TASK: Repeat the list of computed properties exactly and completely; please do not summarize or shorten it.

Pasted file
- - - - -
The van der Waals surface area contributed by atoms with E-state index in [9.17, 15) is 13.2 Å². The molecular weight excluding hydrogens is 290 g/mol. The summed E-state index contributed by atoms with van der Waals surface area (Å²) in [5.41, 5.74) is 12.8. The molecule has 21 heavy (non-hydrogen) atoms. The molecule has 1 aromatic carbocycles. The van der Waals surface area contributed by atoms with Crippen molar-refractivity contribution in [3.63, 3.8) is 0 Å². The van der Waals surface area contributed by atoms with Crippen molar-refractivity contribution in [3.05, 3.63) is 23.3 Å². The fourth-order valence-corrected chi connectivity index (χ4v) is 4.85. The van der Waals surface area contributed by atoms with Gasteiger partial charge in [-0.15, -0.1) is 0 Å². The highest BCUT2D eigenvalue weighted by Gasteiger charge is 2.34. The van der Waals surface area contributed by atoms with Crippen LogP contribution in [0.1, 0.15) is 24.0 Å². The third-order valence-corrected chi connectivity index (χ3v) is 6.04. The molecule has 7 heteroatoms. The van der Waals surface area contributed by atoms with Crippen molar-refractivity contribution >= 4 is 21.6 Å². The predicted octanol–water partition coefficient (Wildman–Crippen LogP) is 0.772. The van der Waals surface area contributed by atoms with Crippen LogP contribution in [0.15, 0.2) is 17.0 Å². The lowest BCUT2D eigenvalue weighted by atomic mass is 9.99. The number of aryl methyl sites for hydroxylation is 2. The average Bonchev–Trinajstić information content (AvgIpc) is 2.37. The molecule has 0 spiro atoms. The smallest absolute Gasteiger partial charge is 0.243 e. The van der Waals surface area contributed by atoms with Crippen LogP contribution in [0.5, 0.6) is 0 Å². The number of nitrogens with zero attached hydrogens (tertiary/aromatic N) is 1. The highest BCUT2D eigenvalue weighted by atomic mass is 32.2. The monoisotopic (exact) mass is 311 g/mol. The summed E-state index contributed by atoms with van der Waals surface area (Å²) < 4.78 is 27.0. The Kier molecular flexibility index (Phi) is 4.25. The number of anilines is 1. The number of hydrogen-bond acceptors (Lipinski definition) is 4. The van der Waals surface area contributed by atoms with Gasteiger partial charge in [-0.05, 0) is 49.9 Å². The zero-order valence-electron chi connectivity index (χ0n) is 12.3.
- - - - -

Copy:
The van der Waals surface area contributed by atoms with E-state index in [9.17, 15) is 13.2 Å². The molecular weight excluding hydrogens is 290 g/mol. The summed E-state index contributed by atoms with van der Waals surface area (Å²) in [5.41, 5.74) is 12.8. The molecule has 21 heavy (non-hydrogen) atoms. The molecule has 1 aromatic carbocycles. The van der Waals surface area contributed by atoms with Crippen molar-refractivity contribution in [3.63, 3.8) is 0 Å². The van der Waals surface area contributed by atoms with Crippen molar-refractivity contribution in [3.05, 3.63) is 23.3 Å². The fourth-order valence-corrected chi connectivity index (χ4v) is 4.85. The van der Waals surface area contributed by atoms with Gasteiger partial charge in [-0.15, -0.1) is 0 Å². The highest BCUT2D eigenvalue weighted by Gasteiger charge is 2.34. The van der Waals surface area contributed by atoms with Crippen LogP contribution in [0.1, 0.15) is 24.0 Å². The third-order valence-corrected chi connectivity index (χ3v) is 6.04. The molecule has 7 heteroatoms. The van der Waals surface area contributed by atoms with Crippen molar-refractivity contribution >= 4 is 21.6 Å². The predicted octanol–water partition coefficient (Wildman–Crippen LogP) is 0.772. The van der Waals surface area contributed by atoms with Crippen LogP contribution in [0.15, 0.2) is 17.0 Å². The lowest BCUT2D eigenvalue weighted by atomic mass is 9.99. The number of aryl methyl sites for hydroxylation is 2. The average Bonchev–Trinajstić information content (AvgIpc) is 2.37. The molecule has 0 spiro atoms. The smallest absolute Gasteiger partial charge is 0.243 e. The van der Waals surface area contributed by atoms with Crippen LogP contribution in [0.5, 0.6) is 0 Å². The number of nitrogens with zero attached hydrogens (tertiary/aromatic N) is 1. The highest BCUT2D eigenvalue weighted by atomic mass is 32.2. The monoisotopic (exact) mass is 311 g/mol. The summed E-state index contributed by atoms with van der Waals surface area (Å²) < 4.78 is 27.0. The Kier molecular flexibility index (Phi) is 4.25. The number of anilines is 1. The number of hydrogen-bond acceptors (Lipinski definition) is 4. The van der Waals surface area contributed by atoms with Gasteiger partial charge in [-0.05, 0) is 49.9 Å². The zero-order valence-electron chi connectivity index (χ0n) is 12.3.